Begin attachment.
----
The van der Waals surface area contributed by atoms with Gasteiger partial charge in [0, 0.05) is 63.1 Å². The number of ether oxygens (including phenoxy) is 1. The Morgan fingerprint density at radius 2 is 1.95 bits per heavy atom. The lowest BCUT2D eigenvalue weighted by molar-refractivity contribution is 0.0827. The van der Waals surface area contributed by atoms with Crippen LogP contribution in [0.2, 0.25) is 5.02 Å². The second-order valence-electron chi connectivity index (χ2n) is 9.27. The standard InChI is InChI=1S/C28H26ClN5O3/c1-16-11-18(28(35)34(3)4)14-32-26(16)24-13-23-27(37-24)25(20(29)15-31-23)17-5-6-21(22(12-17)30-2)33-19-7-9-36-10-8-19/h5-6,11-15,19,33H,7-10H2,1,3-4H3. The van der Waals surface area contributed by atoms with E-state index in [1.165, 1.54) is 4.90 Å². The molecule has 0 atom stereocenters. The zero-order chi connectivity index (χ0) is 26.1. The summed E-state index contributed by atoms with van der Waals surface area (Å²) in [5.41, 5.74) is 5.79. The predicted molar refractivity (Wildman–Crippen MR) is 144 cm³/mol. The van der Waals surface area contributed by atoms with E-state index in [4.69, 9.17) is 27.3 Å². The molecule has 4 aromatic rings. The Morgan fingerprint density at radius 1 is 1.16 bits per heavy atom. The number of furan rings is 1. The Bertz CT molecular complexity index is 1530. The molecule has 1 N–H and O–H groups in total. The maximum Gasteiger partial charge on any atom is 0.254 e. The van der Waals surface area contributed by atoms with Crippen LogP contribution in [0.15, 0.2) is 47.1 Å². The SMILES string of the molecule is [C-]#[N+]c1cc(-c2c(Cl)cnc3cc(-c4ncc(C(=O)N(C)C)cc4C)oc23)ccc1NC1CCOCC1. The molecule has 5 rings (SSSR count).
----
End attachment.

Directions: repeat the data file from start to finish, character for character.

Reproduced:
The van der Waals surface area contributed by atoms with Gasteiger partial charge in [0, 0.05) is 63.1 Å². The number of ether oxygens (including phenoxy) is 1. The Morgan fingerprint density at radius 2 is 1.95 bits per heavy atom. The lowest BCUT2D eigenvalue weighted by molar-refractivity contribution is 0.0827. The van der Waals surface area contributed by atoms with Crippen LogP contribution in [0.2, 0.25) is 5.02 Å². The second-order valence-electron chi connectivity index (χ2n) is 9.27. The standard InChI is InChI=1S/C28H26ClN5O3/c1-16-11-18(28(35)34(3)4)14-32-26(16)24-13-23-27(37-24)25(20(29)15-31-23)17-5-6-21(22(12-17)30-2)33-19-7-9-36-10-8-19/h5-6,11-15,19,33H,7-10H2,1,3-4H3. The van der Waals surface area contributed by atoms with E-state index in [1.165, 1.54) is 4.90 Å². The molecule has 0 atom stereocenters. The zero-order chi connectivity index (χ0) is 26.1. The summed E-state index contributed by atoms with van der Waals surface area (Å²) in [5.41, 5.74) is 5.79. The predicted molar refractivity (Wildman–Crippen MR) is 144 cm³/mol. The van der Waals surface area contributed by atoms with E-state index in [4.69, 9.17) is 27.3 Å². The molecule has 4 aromatic rings. The Morgan fingerprint density at radius 1 is 1.16 bits per heavy atom. The number of furan rings is 1. The Bertz CT molecular complexity index is 1530. The molecule has 1 N–H and O–H groups in total. The maximum Gasteiger partial charge on any atom is 0.254 e. The van der Waals surface area contributed by atoms with Crippen LogP contribution in [0.15, 0.2) is 47.1 Å². The SMILES string of the molecule is [C-]#[N+]c1cc(-c2c(Cl)cnc3cc(-c4ncc(C(=O)N(C)C)cc4C)oc23)ccc1NC1CCOCC1. The molecule has 5 rings (SSSR count).